The Formal Portraits are one of the must from your list when it comes to your Wedding Photography.
These are the pictures that stand the test of time, framed by your family, printed on the albums, shared by friends. But, overwhelmed with choices — from first look, to getting-ready shots and candids at the reception &,dash; the number of portraits you should take, and of whom, can get tricky. Here, all of the portraits you should be taking of friends and family.
Before any wedding you should be providing your photographer with a "must-have" shots list and have your maid of honor helping the photographer with it.
Portraits are tricky because no two families are alike, and, the traditional set-ups may not work for your modern relatives. As formal photographs go, there will definitely be a solo shot of the bride and groom each and, of course the bride and groom together.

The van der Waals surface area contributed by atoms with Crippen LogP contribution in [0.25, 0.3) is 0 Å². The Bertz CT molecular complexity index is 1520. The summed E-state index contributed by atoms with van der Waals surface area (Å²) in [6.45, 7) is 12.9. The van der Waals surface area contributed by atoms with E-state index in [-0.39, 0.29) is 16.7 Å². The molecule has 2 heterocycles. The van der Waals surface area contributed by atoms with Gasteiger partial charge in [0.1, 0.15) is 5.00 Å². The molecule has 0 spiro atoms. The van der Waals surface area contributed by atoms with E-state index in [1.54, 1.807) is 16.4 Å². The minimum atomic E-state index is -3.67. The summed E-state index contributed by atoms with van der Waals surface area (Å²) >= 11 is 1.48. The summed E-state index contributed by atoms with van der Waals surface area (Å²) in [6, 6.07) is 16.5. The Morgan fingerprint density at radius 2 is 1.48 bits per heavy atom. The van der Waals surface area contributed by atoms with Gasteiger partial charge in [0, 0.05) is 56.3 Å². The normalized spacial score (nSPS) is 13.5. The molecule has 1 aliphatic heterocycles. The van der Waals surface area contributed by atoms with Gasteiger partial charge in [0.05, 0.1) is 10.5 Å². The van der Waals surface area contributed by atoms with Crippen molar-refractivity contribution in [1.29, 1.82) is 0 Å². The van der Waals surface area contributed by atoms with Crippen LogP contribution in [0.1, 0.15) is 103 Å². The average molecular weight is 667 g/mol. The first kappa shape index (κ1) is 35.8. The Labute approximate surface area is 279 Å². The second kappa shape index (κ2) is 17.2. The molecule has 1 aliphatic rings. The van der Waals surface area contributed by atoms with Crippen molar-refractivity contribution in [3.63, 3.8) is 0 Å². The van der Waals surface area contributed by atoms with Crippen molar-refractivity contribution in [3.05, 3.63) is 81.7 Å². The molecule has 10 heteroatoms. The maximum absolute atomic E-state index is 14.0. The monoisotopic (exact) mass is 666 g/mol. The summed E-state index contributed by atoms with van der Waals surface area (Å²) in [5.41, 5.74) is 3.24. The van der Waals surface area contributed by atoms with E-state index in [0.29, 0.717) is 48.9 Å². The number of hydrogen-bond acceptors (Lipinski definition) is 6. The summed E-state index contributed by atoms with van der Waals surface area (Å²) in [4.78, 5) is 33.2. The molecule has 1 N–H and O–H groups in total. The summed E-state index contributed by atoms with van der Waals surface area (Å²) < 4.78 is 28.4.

Then, you'll want to do the bride and groom with their respective parents. If your parents are divorced you can do one with each individual parent, or if they're remarried, each of your parents with the respective stepparent together.
The bride should have a shot with her maid of honor and each bride maid. Then she'll take a group shot with her entire bridal party. Same goes for the groom. Last but not least one shot of the bride a groom together with entire bridal party.
Next, you should include the extended family. The bride and groom whit the bride's family: parents, siblings, aunts, uncles, and cousins. The same goes for the groom's family. Then, once that's done, you'll take a "generations" shot of the bride with her parents and grandparents, and the groom with his parents and grandparents.
Of course, this is your wedding, and if there's a close friend of the family that's not technically related to you but you wish to include, by all means do.
Ideal time allotment: 30-45 minutes
Ideal time of the day: Right after Ceremony ends
Ideal location: On-site location